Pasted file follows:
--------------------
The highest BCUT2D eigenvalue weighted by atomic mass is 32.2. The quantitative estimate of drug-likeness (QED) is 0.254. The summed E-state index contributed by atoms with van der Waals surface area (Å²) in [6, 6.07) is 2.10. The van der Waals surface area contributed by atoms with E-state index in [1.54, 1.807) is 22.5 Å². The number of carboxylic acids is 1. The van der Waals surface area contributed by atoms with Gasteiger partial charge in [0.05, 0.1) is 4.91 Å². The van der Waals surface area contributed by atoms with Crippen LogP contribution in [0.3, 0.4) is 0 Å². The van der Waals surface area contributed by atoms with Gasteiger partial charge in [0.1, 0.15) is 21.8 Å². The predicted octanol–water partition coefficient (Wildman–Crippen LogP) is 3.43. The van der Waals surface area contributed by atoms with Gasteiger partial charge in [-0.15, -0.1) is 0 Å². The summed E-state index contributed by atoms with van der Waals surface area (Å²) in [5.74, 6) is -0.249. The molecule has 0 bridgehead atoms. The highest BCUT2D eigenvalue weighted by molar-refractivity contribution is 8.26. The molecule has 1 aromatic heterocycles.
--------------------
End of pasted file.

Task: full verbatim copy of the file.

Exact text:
The highest BCUT2D eigenvalue weighted by atomic mass is 32.2. The quantitative estimate of drug-likeness (QED) is 0.254. The summed E-state index contributed by atoms with van der Waals surface area (Å²) in [6, 6.07) is 2.10. The van der Waals surface area contributed by atoms with E-state index in [1.54, 1.807) is 22.5 Å². The number of carboxylic acids is 1. The van der Waals surface area contributed by atoms with Gasteiger partial charge in [0.05, 0.1) is 4.91 Å². The van der Waals surface area contributed by atoms with Crippen LogP contribution in [0.3, 0.4) is 0 Å². The van der Waals surface area contributed by atoms with Gasteiger partial charge in [0.1, 0.15) is 21.8 Å². The predicted octanol–water partition coefficient (Wildman–Crippen LogP) is 3.43. The van der Waals surface area contributed by atoms with Gasteiger partial charge in [-0.15, -0.1) is 0 Å². The summed E-state index contributed by atoms with van der Waals surface area (Å²) in [5.74, 6) is -0.249. The molecule has 0 bridgehead atoms. The highest BCUT2D eigenvalue weighted by molar-refractivity contribution is 8.26. The molecule has 1 aromatic heterocycles.